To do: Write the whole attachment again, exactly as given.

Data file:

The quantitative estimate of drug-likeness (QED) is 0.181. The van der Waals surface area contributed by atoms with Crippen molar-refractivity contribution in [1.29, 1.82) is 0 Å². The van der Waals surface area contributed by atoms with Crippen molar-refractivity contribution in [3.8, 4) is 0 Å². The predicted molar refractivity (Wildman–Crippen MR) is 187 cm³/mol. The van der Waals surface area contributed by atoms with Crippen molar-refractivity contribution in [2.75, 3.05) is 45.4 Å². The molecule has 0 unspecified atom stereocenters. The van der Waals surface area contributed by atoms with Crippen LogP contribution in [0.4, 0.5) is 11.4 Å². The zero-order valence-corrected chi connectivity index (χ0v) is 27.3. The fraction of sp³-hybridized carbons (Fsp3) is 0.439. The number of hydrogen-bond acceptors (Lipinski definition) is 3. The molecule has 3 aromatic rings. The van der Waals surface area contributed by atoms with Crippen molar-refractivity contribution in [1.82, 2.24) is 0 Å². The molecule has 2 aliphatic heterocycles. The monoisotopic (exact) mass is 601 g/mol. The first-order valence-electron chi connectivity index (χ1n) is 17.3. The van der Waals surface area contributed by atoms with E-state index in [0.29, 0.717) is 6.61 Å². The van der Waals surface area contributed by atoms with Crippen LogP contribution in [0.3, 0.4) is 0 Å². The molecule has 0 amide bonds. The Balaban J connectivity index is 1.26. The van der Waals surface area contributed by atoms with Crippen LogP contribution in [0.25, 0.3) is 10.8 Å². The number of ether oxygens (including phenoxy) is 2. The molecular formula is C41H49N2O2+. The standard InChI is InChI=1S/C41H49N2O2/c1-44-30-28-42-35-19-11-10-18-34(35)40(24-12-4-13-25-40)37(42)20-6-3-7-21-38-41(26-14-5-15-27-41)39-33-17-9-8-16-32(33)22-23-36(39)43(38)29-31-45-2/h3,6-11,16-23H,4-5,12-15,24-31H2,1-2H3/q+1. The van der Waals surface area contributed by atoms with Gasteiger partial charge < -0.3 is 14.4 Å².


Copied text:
The quantitative estimate of drug-likeness (QED) is 0.181. The van der Waals surface area contributed by atoms with Crippen molar-refractivity contribution in [1.29, 1.82) is 0 Å². The van der Waals surface area contributed by atoms with Crippen molar-refractivity contribution in [3.8, 4) is 0 Å². The predicted molar refractivity (Wildman–Crippen MR) is 187 cm³/mol. The van der Waals surface area contributed by atoms with Crippen molar-refractivity contribution in [2.75, 3.05) is 45.4 Å². The molecule has 0 unspecified atom stereocenters. The van der Waals surface area contributed by atoms with Crippen LogP contribution in [0.4, 0.5) is 11.4 Å². The zero-order valence-corrected chi connectivity index (χ0v) is 27.3. The fraction of sp³-hybridized carbons (Fsp3) is 0.439. The number of hydrogen-bond acceptors (Lipinski definition) is 3. The molecule has 3 aromatic rings. The van der Waals surface area contributed by atoms with Crippen molar-refractivity contribution in [1.82, 2.24) is 0 Å². The molecule has 2 aliphatic heterocycles. The monoisotopic (exact) mass is 601 g/mol. The first-order valence-electron chi connectivity index (χ1n) is 17.3. The van der Waals surface area contributed by atoms with E-state index in [0.29, 0.717) is 6.61 Å². The van der Waals surface area contributed by atoms with Crippen LogP contribution in [0.3, 0.4) is 0 Å². The molecule has 0 amide bonds. The Balaban J connectivity index is 1.26. The van der Waals surface area contributed by atoms with Crippen LogP contribution in [0.25, 0.3) is 10.8 Å². The number of ether oxygens (including phenoxy) is 2. The molecular formula is C41H49N2O2+. The standard InChI is InChI=1S/C41H49N2O2/c1-44-30-28-42-35-19-11-10-18-34(35)40(24-12-4-13-25-40)37(42)20-6-3-7-21-38-41(26-14-5-15-27-41)39-33-17-9-8-16-32(33)22-23-36(39)43(38)29-31-45-2/h3,6-11,16-23H,4-5,12-15,24-31H2,1-2H3/q+1. The van der Waals surface area contributed by atoms with Gasteiger partial charge < -0.3 is 14.4 Å².